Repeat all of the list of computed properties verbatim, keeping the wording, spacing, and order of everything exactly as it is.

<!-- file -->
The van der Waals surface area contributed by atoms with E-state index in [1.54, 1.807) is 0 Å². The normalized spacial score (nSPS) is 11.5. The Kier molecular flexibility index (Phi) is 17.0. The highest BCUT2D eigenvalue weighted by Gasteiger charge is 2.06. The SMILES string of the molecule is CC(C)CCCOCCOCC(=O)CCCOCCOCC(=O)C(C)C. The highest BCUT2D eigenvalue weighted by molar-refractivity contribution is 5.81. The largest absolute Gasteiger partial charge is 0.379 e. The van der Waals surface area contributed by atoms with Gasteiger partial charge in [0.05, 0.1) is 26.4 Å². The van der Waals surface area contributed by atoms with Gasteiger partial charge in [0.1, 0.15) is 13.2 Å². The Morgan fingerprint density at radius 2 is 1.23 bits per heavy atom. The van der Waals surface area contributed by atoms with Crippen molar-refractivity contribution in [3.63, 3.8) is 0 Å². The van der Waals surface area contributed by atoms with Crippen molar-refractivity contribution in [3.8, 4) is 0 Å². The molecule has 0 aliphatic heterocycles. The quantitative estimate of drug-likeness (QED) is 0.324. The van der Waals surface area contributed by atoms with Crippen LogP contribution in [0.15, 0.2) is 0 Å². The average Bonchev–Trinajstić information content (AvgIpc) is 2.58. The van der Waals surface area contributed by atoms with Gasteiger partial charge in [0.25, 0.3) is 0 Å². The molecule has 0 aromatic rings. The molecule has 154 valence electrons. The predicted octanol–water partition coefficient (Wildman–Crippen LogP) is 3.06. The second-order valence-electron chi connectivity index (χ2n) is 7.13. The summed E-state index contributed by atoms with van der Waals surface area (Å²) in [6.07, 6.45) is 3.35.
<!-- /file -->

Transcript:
The van der Waals surface area contributed by atoms with E-state index in [1.54, 1.807) is 0 Å². The normalized spacial score (nSPS) is 11.5. The Kier molecular flexibility index (Phi) is 17.0. The highest BCUT2D eigenvalue weighted by Gasteiger charge is 2.06. The SMILES string of the molecule is CC(C)CCCOCCOCC(=O)CCCOCCOCC(=O)C(C)C. The highest BCUT2D eigenvalue weighted by molar-refractivity contribution is 5.81. The largest absolute Gasteiger partial charge is 0.379 e. The van der Waals surface area contributed by atoms with Gasteiger partial charge in [0.05, 0.1) is 26.4 Å². The van der Waals surface area contributed by atoms with Gasteiger partial charge in [0.1, 0.15) is 13.2 Å². The Morgan fingerprint density at radius 2 is 1.23 bits per heavy atom. The van der Waals surface area contributed by atoms with Crippen molar-refractivity contribution in [3.63, 3.8) is 0 Å². The van der Waals surface area contributed by atoms with Crippen molar-refractivity contribution in [3.8, 4) is 0 Å². The molecule has 0 aliphatic heterocycles. The quantitative estimate of drug-likeness (QED) is 0.324. The van der Waals surface area contributed by atoms with Crippen LogP contribution in [0.15, 0.2) is 0 Å². The average Bonchev–Trinajstić information content (AvgIpc) is 2.58. The van der Waals surface area contributed by atoms with Gasteiger partial charge in [0.25, 0.3) is 0 Å². The molecule has 0 aromatic rings. The molecule has 154 valence electrons. The predicted octanol–water partition coefficient (Wildman–Crippen LogP) is 3.06. The second-order valence-electron chi connectivity index (χ2n) is 7.13. The summed E-state index contributed by atoms with van der Waals surface area (Å²) in [6.07, 6.45) is 3.35.